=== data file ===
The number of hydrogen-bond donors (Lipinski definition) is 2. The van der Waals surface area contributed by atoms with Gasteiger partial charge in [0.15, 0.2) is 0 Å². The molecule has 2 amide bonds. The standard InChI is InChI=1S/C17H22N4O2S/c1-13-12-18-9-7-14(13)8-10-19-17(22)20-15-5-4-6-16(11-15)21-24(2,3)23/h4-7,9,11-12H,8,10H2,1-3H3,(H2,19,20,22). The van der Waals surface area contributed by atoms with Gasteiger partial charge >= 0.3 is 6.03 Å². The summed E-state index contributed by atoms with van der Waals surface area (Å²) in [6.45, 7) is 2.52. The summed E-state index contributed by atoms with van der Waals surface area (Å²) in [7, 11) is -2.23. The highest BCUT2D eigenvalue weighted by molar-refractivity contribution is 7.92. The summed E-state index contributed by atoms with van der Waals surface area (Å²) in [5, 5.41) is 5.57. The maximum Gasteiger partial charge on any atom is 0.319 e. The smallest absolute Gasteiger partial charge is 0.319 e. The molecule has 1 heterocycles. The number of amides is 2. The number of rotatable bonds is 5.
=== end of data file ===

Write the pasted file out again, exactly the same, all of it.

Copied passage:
The number of hydrogen-bond donors (Lipinski definition) is 2. The van der Waals surface area contributed by atoms with Gasteiger partial charge in [0.15, 0.2) is 0 Å². The molecule has 2 amide bonds. The standard InChI is InChI=1S/C17H22N4O2S/c1-13-12-18-9-7-14(13)8-10-19-17(22)20-15-5-4-6-16(11-15)21-24(2,3)23/h4-7,9,11-12H,8,10H2,1-3H3,(H2,19,20,22). The van der Waals surface area contributed by atoms with Gasteiger partial charge >= 0.3 is 6.03 Å². The summed E-state index contributed by atoms with van der Waals surface area (Å²) in [6.45, 7) is 2.52. The summed E-state index contributed by atoms with van der Waals surface area (Å²) in [7, 11) is -2.23. The highest BCUT2D eigenvalue weighted by molar-refractivity contribution is 7.92. The summed E-state index contributed by atoms with van der Waals surface area (Å²) in [5, 5.41) is 5.57. The maximum Gasteiger partial charge on any atom is 0.319 e. The smallest absolute Gasteiger partial charge is 0.319 e. The molecule has 1 heterocycles. The number of amides is 2. The number of rotatable bonds is 5.